100%

Scanned image of the page. Keyboard directions: use + to zoom in, - to zoom out, arrow keys to pan inside the viewer.

Page Options

Download this Issue

Share

Something wrong?

Something wrong with this page? Report problem.

Rights / Permissions

This collection, digitized in collaboration with the Michigan Daily and the Board for Student Publications, contains materials that are protected by copyright law. Access to these materials is provided for non-profit educational and research purposes. If you use an item from this collection, it is your responsibility to consider the work's copyright status and obtain any required permission.

April 06, 1962 - Image 2

Resource type:
Text
Publication:
The Michigan Daily, 1962-04-06

Disclaimer: Computer generated plain text may have errors. Read more about this.

THE MICHIGAN DAILY

Challenge,
Complexit
Participants in the C]
Seminar on "The Future
University" Tuesday night;
campus of tomorrow as a
complex institution.
Prof. Richard L. Meier
natural resources schools
Mental Health Research I
said the University wills
an introduction to the m
tan community. "Studen
have to prepare for life in
complex urban societiesa
do so through the univers
The University's arch
will be designed to promo
group communication, h
with many different kind,
mospheres and environm
fered.
Industrial Demand
Prof. Meier said that th
trial demand for more
graduates will level off int
two or three years and t
of jobs will cause insecuril
the University. "This will
L all kinds of radical atte
solve social problems."

Spe
y of
hallenge
of the
saw the
highlyt
of ther
and thef
Institutef
serve asa
etropoli-k
nts will
n highly
and will
ities."
hitectureC
te smallc
he said,
Is of at-E
ents of-c
e indus-
colleget
the nextE
the lackt
ty insidet
lead tor
mpts to

-AP Wirephoto
WHERE THE JOYS ARE-Each year, Ilke lemmings, thousands
of college students leave their books and responsibilities behind
them and flock to the beaches at Fort Lauderdale, Fla. Last year
they staged riots resulting in 300 arrests and nationwide concern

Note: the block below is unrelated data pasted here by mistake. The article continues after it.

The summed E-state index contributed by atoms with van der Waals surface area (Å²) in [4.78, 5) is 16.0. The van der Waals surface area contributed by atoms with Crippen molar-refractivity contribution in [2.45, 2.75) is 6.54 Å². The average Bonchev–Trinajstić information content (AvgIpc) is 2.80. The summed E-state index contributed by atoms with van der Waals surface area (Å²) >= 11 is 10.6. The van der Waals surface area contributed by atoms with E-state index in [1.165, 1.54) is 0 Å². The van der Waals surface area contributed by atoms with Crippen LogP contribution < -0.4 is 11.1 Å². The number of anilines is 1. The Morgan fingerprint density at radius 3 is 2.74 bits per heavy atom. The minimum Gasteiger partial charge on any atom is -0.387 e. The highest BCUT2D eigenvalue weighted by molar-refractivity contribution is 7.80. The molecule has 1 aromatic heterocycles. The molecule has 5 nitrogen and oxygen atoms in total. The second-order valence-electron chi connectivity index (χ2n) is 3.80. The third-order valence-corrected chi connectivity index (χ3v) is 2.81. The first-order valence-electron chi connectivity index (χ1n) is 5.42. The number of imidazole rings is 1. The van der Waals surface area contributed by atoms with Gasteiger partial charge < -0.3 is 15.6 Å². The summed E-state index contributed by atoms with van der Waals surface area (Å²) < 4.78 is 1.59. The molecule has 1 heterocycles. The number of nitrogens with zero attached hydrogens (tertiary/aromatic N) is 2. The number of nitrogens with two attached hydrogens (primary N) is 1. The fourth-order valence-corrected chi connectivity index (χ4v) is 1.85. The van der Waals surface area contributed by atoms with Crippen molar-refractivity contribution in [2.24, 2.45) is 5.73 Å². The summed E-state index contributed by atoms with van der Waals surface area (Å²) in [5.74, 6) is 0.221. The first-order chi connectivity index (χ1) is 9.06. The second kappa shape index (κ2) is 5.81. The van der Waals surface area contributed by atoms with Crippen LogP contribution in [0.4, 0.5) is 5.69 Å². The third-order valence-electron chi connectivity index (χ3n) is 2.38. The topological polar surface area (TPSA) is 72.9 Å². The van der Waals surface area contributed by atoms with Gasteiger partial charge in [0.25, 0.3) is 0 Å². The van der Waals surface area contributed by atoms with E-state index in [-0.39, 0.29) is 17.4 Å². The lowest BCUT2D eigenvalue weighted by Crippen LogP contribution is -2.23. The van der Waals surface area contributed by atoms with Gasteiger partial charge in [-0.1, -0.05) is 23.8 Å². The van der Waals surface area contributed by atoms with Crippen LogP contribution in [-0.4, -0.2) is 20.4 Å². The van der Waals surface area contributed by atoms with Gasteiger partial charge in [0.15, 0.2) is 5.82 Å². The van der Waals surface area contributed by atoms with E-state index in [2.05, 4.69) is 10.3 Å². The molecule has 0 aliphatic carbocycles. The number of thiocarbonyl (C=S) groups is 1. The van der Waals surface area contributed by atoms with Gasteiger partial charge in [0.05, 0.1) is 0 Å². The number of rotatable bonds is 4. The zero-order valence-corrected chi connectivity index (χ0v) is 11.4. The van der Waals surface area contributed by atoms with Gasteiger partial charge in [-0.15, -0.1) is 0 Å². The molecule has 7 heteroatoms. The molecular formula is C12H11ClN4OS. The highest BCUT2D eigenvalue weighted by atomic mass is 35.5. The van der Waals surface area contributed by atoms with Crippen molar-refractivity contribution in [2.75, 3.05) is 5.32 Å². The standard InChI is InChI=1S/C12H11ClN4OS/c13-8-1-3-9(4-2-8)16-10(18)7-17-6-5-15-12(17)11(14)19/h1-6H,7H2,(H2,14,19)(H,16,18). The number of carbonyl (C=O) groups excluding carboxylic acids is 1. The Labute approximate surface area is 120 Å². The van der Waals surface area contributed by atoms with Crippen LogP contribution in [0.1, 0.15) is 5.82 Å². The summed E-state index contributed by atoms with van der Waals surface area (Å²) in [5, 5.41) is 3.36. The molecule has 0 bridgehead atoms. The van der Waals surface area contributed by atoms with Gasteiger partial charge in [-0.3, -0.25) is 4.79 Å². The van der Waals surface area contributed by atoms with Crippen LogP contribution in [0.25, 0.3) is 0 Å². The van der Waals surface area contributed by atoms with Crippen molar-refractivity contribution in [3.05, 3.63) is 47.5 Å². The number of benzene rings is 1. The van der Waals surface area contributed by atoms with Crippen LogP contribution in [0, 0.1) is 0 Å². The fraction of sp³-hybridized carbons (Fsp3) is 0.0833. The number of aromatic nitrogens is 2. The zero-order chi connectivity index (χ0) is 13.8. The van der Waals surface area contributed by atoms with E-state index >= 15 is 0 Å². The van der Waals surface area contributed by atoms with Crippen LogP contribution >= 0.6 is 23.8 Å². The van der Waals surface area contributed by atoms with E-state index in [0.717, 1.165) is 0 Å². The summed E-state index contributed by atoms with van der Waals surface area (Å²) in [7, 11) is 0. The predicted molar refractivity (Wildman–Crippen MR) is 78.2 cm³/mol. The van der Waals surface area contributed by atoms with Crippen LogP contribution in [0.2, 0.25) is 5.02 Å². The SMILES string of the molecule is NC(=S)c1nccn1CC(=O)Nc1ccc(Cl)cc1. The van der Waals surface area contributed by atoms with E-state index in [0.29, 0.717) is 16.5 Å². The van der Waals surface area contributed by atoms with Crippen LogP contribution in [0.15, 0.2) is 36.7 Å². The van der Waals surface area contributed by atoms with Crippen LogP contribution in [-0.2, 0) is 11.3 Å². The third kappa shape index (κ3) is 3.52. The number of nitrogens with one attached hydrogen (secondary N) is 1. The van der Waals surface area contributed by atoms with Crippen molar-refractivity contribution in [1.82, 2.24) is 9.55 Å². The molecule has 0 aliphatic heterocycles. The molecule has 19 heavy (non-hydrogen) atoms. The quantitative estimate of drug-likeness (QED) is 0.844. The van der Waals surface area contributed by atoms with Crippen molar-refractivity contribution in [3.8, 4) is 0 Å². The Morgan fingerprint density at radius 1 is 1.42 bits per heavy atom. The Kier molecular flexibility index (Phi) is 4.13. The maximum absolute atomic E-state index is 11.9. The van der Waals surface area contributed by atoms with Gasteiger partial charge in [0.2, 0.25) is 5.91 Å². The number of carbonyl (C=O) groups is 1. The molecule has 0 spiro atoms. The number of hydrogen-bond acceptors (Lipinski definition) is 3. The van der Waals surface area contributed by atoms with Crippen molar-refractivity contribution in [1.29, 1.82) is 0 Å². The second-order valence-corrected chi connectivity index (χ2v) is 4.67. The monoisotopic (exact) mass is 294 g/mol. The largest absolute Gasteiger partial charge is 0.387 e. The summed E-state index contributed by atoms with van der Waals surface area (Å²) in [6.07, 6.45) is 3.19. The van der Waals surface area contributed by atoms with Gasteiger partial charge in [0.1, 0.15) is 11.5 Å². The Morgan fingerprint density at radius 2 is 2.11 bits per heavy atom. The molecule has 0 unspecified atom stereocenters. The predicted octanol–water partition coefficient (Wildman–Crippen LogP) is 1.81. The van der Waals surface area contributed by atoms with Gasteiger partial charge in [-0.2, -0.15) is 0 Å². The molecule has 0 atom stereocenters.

over "adolescent morality."
Fort Lauderdale Prepares
For Spring Student Invasion

eature Writer "They wanted the right to] i
DAtE Wre drink in the streets, carouse on Un on veks
he - Three the public beach at night, and the
rd was littered devil with the laws other people New Leaders
three nights of live by. T
srdale nursed aTOe
sned "They took over the beach for f O rientation
peen?" stunned two nights. On the third night,
hemselves. we decided to take it back. The The Michigan League and the
61. The annual time came when we had to stop Michigan Union will be conducting
this resort city condoning and start enforcing the signups for fall orientation leaders
allege students law." beginning the first Monday after
est and South Now the students are coming spring vacation, James Benson,
ly into a Frank- again, pouring down the highways '64, chairman of the Union's Uni-
in a steady stream. versity Affairs Committee, an-
>llege Joes and It's spring vacation time and nounced.
nting a theme they're comingto rough it on the The signups will continue until
sex, had rocked "Lauderdale" beach, far from the April 20. Interviews will follow
city with mob watchful eyes of parents and pro- from April 23 to May 4. Benson
open defiance fessors, free from campus rules estimates that 110 men and ap-
and regulations, proximately the same number of
>n the beach!" Will they bring more riots? women will be needed.
ts Jade Beach!" Maybe. "We have had a problem of turn-
Beach Thoughtful Students out with men in the past," he
ach is banned Maybe not, if Lauderdale takes says. "For this reason the quality
. Jade Beach, the advice of thoughtful students of orientation leaders has not been
utside the city like John K. Darling, a Univer- as good as it could have been.
ie scene of all- sity of Texas senior who came "These leaders are the first peo-
I been declared here last year. Returning to school, pie freshmen coming to the Uni-
1" he asked his advanced public re- versity meet. We want to get lead-
mt had offered lations class to "brainstorm some ers who have a true interest in
with the Na- ideas." helping the freshman and aren't
police chief Les- Darling forwarded a list of 6 just interested in early registra-
fob with squads ways to convert the invasion into inpse:
ops. a Mardi Gras-type celebration
t into the habit with a name like "Fort Lauder- Benson says he e pects to ef-
e-time :profes- Tough Problem orientation program.
"The problem is a toughie,"
Bininger says, "but the city is Fine Restaurant
awake to it."
11ci1 Four factors led to last year's For Discrimination
violence, he said. One was a movie,
} " "Where the Boys Are," based on
titions the collegiate invasion of Lauder- restarant was fined $110 in m
huorus" e ai, bu nicipal court Wednesday after en-
ollege Steering "It was humorous" said, "but ering a plea of guilty to charges
reed yesterday it gave a false Impression of a of racial discrimination.
or membership wide-open town. It led more stu-
literary college dents to come, expecting the limit
to be the sky. And it lured a wilder
available in the element. We had 50,000, almost
Robertson, as- twice as many as before,
college. Appli- Girl Shortage
rviewed begin- "The situation was worsened by
a shortage of girls. There was only
imittee is plan- one to 10 boys. Without dates,
ting to discuss there was nothing for the boys
%s on April 26. to do but join the mob. Nhi
cuss course of- "Finally, the high school kids
and hoodlums who never saw the